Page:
Artist: BJ Barham
Release Date: 08/19/2016
Despite their lack of wider recognition, American Aquarium is a band that’s well seasoned in the art of exceptional americana. So that might beg the question of why one of its front men, singer/guitarist BJ Barham, would feel the need to venture out on his own, albeit momentarily, to release a solo album. One would think he already had an outlet for his ideas, and with the band’s recent album Wolves reaping such critical success, it makes Barham’s decision to go it alone that much more perplexing.
Apparently though, this wasn’t something that was planned in advance. The band was on its way to Paris when the terrorist attacks of last November turned potential triumph into tragedy. Barham, moved by the horrendous events they nearly witnessed firsthand, found solace in memories of home, specifically the small town where he once felt so safe and secure. As a result, Rockingham becomes a soundtrack for reflection and recollection, a series of songs with a rustic feel and a nostalgic sensibility. In short, a comforting embrace of home and hearth. Barham conveys that feel with an easy sway and a gentle amble, sketching vivid images of growing up in an innocent, idyllic time when friends and family were never too far. The title track offers a prime example, “Won’t you take me back to where I’m from/where the air’s as thick as tobacco gum/where I was born/where I was raised/on broken promises and glory days.”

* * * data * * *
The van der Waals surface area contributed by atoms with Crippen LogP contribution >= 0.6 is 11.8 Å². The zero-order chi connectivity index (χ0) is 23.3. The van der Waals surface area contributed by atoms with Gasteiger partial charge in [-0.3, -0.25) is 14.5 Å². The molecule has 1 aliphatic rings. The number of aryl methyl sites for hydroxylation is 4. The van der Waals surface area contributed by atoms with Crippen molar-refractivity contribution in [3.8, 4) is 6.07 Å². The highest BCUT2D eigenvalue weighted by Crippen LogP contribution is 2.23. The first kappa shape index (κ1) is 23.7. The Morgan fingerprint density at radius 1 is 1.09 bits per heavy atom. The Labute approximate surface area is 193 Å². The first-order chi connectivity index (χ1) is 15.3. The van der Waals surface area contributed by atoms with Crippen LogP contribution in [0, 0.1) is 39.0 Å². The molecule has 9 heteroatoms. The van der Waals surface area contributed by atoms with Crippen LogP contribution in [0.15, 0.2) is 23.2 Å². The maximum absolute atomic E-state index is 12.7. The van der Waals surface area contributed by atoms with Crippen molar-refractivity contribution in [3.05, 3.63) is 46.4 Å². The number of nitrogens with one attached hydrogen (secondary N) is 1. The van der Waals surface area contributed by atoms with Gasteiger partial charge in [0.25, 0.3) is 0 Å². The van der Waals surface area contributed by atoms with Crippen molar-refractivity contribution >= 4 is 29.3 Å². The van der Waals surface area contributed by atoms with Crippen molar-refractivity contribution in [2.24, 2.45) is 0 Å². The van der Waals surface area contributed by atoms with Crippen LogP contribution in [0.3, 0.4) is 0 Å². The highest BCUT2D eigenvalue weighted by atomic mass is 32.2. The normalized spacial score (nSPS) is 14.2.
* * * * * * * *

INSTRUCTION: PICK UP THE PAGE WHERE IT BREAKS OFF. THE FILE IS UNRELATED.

Like the American heartland that forms the backdrop to John Mellencamp’s best songs, or the combination of desire and desperation that defines Bruce Springsteen’s vision of freedom and futility, Barham has created a series of aural soundscapes as striking as any conceived by those two modern masters. With its sepia haze and quilted tones, Rockingham becomes the kind of place we all might wish we could have called home.
– Lee Zimmerman